Speaking of losers, let me introduce you to Tetsuya Naito. This man was featured in the main event on this night of the G1 Climax Tournament, and was going to close out Josh-Tacy 2014 against megastar Kaszuchika Okada. The story of Naito and Okada is one of professional contrasts. Naito was the golden boy of the New Japan front office, the star they wanted to push to the ceiling and cross-over to the Japanese mainstream, a teased hair, high-flyer gifted the nickname “Stardust Geniusbefore ever having really done anything great, let alone of genius.


From a distance he seemed like a sure thing, flashy, athletic, cool… but when put up to scrutiny things looked a bit different, he has a bit of a doughy look with a face that is hardly poster ready (and certainly doesn’t match his pretty-boy rockstar hair), his wrestling was slick but soft, and in the Japanese pro-wrestling landscape of 2014 that isn’t going to cut it against the guys like Shibata (who I discussed earlier) that treat pro-wrestling as if it’s just MMA training. And worst of all, he got injured. A Derrick Rose-esque knee injury that put him out for almost 1 year, just as he was hitting his prime. Upon return, he didn’t move the same, he’d lost a step and it was glaring. New Japan wasn’t ready to abandon all of the handwork they’d done to build this guy up as the future of the company so they begrudgingly kept him in the spotlight despite fan lethargy and new wrestlers lapping him around the track.

And in comes Okada, who was almost literally dropped in the lap of New Japan. A young guy with a cocky sneer, a baby face, the frame of a beast and work in the ring that was stunning audiences. Most of the shock came not from his arrogance but due to the fact that the Japanese pro-wrestling audience is used to the slow progression a wrestler makes from trainee to main event star that they suffered through with Naito. There is a strict hierarchy there that fans and the wrestling promotions buy into. Okada came out of nowhere and was in the main event basically over night. Having spent one year in America wallowing backstage in an independent wrestling company so far removed from the spotlight of the WWE, most would have thought Okada learned nothing on this sabbatical and would need to be re-trained in the Japanese dojos if he ever wanted to be a even a mid-card star. But hot damn was the newly returned Okada main event caliber, miraculously having marathon matches with the biggest names in New Japan and there was no turning back. Naito saw the spot that was supposed to belong to him snatched right out from under him.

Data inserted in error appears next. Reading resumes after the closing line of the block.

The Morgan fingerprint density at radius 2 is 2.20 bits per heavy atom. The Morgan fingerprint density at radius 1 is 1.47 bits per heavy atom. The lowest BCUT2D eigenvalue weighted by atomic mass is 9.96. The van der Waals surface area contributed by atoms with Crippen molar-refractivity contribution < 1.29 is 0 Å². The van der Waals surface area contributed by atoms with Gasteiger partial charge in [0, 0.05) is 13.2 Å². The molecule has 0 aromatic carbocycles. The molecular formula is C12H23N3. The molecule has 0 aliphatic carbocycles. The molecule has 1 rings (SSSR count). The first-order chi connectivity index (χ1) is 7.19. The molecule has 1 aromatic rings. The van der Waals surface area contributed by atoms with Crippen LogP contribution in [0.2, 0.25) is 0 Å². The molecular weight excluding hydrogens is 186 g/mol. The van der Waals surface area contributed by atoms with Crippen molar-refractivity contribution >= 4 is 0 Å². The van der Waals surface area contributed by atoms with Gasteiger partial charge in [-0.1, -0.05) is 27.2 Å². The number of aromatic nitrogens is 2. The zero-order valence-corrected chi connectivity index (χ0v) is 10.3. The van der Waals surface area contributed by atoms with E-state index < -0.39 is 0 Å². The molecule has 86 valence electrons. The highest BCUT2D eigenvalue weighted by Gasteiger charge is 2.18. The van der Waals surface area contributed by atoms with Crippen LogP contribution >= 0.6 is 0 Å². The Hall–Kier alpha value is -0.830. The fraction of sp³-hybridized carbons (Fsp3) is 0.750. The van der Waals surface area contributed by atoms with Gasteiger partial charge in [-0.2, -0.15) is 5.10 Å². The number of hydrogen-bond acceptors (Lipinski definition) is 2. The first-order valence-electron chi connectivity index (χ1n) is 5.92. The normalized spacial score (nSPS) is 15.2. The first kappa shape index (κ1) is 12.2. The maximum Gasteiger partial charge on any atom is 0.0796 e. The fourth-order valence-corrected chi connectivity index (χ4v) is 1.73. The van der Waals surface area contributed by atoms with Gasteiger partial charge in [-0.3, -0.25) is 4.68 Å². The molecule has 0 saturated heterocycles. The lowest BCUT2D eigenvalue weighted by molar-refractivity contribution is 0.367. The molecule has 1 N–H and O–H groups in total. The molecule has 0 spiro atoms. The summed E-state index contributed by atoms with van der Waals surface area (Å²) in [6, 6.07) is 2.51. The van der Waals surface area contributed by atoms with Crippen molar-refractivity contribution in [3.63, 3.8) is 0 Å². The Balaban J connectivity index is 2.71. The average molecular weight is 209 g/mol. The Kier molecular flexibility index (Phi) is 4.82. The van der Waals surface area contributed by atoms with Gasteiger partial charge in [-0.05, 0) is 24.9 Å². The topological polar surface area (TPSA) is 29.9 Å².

That was until the G1 Climax 23 Tournament last summer. After a slow start, Naito came roaring back and won the entire thing. Along with this honour comes a spot in the main event to challenge the New Japan heavyweight champion at the biggest pro-wrestling show of the year in Japan, Wrestlekingdom at the Tokyo Dome, and that champion just so happened to be Okada. Despite this career resurgence, the fans weren’t happy with this proposed main event match and in fact voted for a different match to headline the show, pushing the championship title match down the card for the first time in history. Most likely due to this polling result, New Japan did not put the title on Naito that night. He lost in a good (not great) match to Okada, and the two men were headed in seemingly different directions.

And so here they are, Okada no longer champion but more popular than ever and an odds on favourite to win the tournament. Naito is in the middle of the pack having put on some good performances but convincing no one that he has a shot of repeating as tournament champion this year. After their match was voted out of the main event slot all those months ago, Naito now has the chance to show the wrestling world that he can hang at the top level and maybe steal back a little of that thunder that Okada had taken away from him.

All he needed was a good showing – no, a great showing – and not necessarily a win as we all know that the art of the pro-wrestling is in the performance not the outcome. On this night the pressure was on, could Naito live up to his potential, show the world that he’s not a loser, and dazzle them with genius of stardust that has eluded him for too long?

3 thoughts on “The Ecstasy of Me – Breaking Down My Personal Film Festival